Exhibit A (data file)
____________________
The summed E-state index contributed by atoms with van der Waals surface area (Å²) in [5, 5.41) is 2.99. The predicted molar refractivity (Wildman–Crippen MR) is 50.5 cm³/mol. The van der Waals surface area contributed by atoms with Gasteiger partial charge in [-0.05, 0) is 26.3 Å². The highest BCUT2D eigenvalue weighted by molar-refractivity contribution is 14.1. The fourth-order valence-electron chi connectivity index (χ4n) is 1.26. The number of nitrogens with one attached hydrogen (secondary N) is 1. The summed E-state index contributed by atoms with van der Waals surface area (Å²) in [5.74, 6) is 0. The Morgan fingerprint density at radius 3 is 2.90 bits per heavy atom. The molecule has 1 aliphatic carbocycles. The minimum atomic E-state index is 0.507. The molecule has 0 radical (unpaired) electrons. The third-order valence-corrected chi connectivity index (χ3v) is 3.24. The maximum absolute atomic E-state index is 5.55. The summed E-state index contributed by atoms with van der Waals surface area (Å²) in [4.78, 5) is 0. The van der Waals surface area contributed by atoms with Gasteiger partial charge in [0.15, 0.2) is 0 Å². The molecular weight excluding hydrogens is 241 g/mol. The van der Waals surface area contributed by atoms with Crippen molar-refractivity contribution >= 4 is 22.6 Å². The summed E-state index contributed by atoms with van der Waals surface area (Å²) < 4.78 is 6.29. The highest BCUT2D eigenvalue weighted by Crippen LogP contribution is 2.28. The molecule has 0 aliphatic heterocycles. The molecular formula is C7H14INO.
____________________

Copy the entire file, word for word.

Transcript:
The summed E-state index contributed by atoms with van der Waals surface area (Å²) in [5, 5.41) is 2.99. The predicted molar refractivity (Wildman–Crippen MR) is 50.5 cm³/mol. The van der Waals surface area contributed by atoms with Gasteiger partial charge in [-0.05, 0) is 26.3 Å². The highest BCUT2D eigenvalue weighted by molar-refractivity contribution is 14.1. The fourth-order valence-electron chi connectivity index (χ4n) is 1.26. The number of nitrogens with one attached hydrogen (secondary N) is 1. The summed E-state index contributed by atoms with van der Waals surface area (Å²) in [5.74, 6) is 0. The Morgan fingerprint density at radius 3 is 2.90 bits per heavy atom. The molecule has 1 aliphatic carbocycles. The minimum atomic E-state index is 0.507. The molecule has 0 radical (unpaired) electrons. The third-order valence-corrected chi connectivity index (χ3v) is 3.24. The maximum absolute atomic E-state index is 5.55. The summed E-state index contributed by atoms with van der Waals surface area (Å²) in [4.78, 5) is 0. The van der Waals surface area contributed by atoms with Gasteiger partial charge in [0.15, 0.2) is 0 Å². The molecular weight excluding hydrogens is 241 g/mol. The van der Waals surface area contributed by atoms with Crippen molar-refractivity contribution >= 4 is 22.6 Å². The summed E-state index contributed by atoms with van der Waals surface area (Å²) < 4.78 is 6.29. The highest BCUT2D eigenvalue weighted by Crippen LogP contribution is 2.28. The molecule has 0 aliphatic heterocycles. The molecular formula is C7H14INO.